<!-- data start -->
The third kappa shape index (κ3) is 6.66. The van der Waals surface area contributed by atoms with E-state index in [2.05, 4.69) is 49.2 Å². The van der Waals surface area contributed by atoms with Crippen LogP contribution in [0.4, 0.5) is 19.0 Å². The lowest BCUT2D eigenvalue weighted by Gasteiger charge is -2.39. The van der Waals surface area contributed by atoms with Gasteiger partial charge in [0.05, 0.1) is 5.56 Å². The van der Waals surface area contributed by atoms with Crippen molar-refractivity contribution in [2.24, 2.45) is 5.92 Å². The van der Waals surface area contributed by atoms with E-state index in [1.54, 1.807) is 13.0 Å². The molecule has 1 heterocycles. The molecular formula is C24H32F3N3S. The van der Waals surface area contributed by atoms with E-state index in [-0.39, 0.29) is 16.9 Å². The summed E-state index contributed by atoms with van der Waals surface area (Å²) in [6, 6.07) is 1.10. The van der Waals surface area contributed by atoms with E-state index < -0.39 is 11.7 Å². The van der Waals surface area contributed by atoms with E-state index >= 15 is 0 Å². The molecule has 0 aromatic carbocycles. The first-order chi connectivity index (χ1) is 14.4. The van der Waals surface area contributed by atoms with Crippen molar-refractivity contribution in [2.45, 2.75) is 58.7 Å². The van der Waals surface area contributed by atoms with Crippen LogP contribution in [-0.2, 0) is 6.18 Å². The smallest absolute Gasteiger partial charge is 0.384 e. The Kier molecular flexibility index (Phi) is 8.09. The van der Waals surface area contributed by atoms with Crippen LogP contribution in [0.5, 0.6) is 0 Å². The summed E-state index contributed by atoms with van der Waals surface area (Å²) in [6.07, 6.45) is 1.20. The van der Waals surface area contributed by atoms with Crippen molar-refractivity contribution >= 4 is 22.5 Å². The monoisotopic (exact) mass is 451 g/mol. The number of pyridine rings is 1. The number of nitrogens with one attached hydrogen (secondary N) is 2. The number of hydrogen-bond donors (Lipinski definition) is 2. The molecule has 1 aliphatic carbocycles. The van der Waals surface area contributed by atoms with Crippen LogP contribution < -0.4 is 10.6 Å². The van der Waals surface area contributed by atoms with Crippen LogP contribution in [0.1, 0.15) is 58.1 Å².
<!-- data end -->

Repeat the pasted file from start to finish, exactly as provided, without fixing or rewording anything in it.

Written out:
The third kappa shape index (κ3) is 6.66. The van der Waals surface area contributed by atoms with E-state index in [2.05, 4.69) is 49.2 Å². The van der Waals surface area contributed by atoms with Crippen LogP contribution in [0.4, 0.5) is 19.0 Å². The lowest BCUT2D eigenvalue weighted by Gasteiger charge is -2.39. The van der Waals surface area contributed by atoms with Gasteiger partial charge in [0.05, 0.1) is 5.56 Å². The van der Waals surface area contributed by atoms with Crippen molar-refractivity contribution in [2.24, 2.45) is 5.92 Å². The van der Waals surface area contributed by atoms with E-state index in [1.54, 1.807) is 13.0 Å². The molecule has 1 heterocycles. The molecular formula is C24H32F3N3S. The van der Waals surface area contributed by atoms with E-state index in [-0.39, 0.29) is 16.9 Å². The summed E-state index contributed by atoms with van der Waals surface area (Å²) in [6, 6.07) is 1.10. The van der Waals surface area contributed by atoms with E-state index < -0.39 is 11.7 Å². The van der Waals surface area contributed by atoms with E-state index >= 15 is 0 Å². The molecule has 0 aromatic carbocycles. The first-order chi connectivity index (χ1) is 14.4. The van der Waals surface area contributed by atoms with Crippen molar-refractivity contribution in [2.45, 2.75) is 58.7 Å². The van der Waals surface area contributed by atoms with Crippen LogP contribution in [-0.2, 0) is 6.18 Å². The smallest absolute Gasteiger partial charge is 0.384 e. The Kier molecular flexibility index (Phi) is 8.09. The van der Waals surface area contributed by atoms with Crippen LogP contribution in [0.5, 0.6) is 0 Å². The summed E-state index contributed by atoms with van der Waals surface area (Å²) in [6.07, 6.45) is 1.20. The van der Waals surface area contributed by atoms with Crippen molar-refractivity contribution >= 4 is 22.5 Å². The monoisotopic (exact) mass is 451 g/mol. The number of pyridine rings is 1. The number of nitrogens with one attached hydrogen (secondary N) is 2. The number of hydrogen-bond donors (Lipinski definition) is 2. The molecule has 1 aliphatic carbocycles. The van der Waals surface area contributed by atoms with Crippen LogP contribution < -0.4 is 10.6 Å². The van der Waals surface area contributed by atoms with Crippen LogP contribution in [0.1, 0.15) is 58.1 Å².